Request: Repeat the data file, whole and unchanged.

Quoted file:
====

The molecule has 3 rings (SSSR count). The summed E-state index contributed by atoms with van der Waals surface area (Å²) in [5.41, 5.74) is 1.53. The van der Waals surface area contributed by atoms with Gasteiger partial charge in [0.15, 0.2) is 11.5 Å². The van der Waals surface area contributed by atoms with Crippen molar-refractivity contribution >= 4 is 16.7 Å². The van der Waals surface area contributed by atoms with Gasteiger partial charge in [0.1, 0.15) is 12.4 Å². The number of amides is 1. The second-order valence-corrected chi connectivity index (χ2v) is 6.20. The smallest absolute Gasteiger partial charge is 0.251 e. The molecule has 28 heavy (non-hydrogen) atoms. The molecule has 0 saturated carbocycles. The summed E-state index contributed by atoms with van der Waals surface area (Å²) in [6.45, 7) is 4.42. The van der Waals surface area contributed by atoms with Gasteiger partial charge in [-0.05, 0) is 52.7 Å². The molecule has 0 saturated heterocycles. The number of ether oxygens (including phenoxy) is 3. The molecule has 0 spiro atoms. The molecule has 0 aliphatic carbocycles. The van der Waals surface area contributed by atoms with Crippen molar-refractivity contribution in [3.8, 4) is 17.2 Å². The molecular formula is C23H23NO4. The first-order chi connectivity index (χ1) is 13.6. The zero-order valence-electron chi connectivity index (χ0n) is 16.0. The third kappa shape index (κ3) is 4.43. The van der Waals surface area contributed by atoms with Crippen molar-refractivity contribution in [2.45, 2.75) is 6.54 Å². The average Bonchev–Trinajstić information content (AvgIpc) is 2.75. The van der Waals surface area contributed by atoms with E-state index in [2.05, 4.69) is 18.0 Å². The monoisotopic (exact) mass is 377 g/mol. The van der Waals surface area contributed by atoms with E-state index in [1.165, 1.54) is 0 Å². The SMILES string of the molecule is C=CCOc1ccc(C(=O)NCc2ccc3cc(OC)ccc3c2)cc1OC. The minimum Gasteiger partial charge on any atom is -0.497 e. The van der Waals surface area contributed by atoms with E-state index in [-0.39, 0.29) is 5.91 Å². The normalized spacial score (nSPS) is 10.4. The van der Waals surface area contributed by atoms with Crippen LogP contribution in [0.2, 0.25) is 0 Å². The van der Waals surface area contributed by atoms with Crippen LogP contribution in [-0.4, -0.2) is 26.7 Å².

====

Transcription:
The molecule has 3 rings (SSSR count). The summed E-state index contributed by atoms with van der Waals surface area (Å²) in [5.41, 5.74) is 1.53. The van der Waals surface area contributed by atoms with Gasteiger partial charge in [0.15, 0.2) is 11.5 Å². The van der Waals surface area contributed by atoms with Crippen molar-refractivity contribution >= 4 is 16.7 Å². The van der Waals surface area contributed by atoms with Gasteiger partial charge in [0.1, 0.15) is 12.4 Å². The number of amides is 1. The second-order valence-corrected chi connectivity index (χ2v) is 6.20. The smallest absolute Gasteiger partial charge is 0.251 e. The molecule has 28 heavy (non-hydrogen) atoms. The molecule has 0 saturated carbocycles. The summed E-state index contributed by atoms with van der Waals surface area (Å²) in [6.45, 7) is 4.42. The van der Waals surface area contributed by atoms with Gasteiger partial charge in [-0.05, 0) is 52.7 Å². The molecule has 0 saturated heterocycles. The number of ether oxygens (including phenoxy) is 3. The molecule has 0 spiro atoms. The molecule has 0 aliphatic carbocycles. The van der Waals surface area contributed by atoms with Crippen molar-refractivity contribution in [3.8, 4) is 17.2 Å². The molecular formula is C23H23NO4. The first-order chi connectivity index (χ1) is 13.6. The zero-order valence-electron chi connectivity index (χ0n) is 16.0. The third kappa shape index (κ3) is 4.43. The van der Waals surface area contributed by atoms with Crippen molar-refractivity contribution in [2.45, 2.75) is 6.54 Å². The average Bonchev–Trinajstić information content (AvgIpc) is 2.75. The van der Waals surface area contributed by atoms with E-state index in [2.05, 4.69) is 18.0 Å². The monoisotopic (exact) mass is 377 g/mol. The van der Waals surface area contributed by atoms with E-state index in [1.165, 1.54) is 0 Å². The SMILES string of the molecule is C=CCOc1ccc(C(=O)NCc2ccc3cc(OC)ccc3c2)cc1OC. The minimum Gasteiger partial charge on any atom is -0.497 e. The van der Waals surface area contributed by atoms with E-state index in [-0.39, 0.29) is 5.91 Å². The normalized spacial score (nSPS) is 10.4. The van der Waals surface area contributed by atoms with Crippen LogP contribution in [0.2, 0.25) is 0 Å². The van der Waals surface area contributed by atoms with Crippen LogP contribution in [-0.4, -0.2) is 26.7 Å².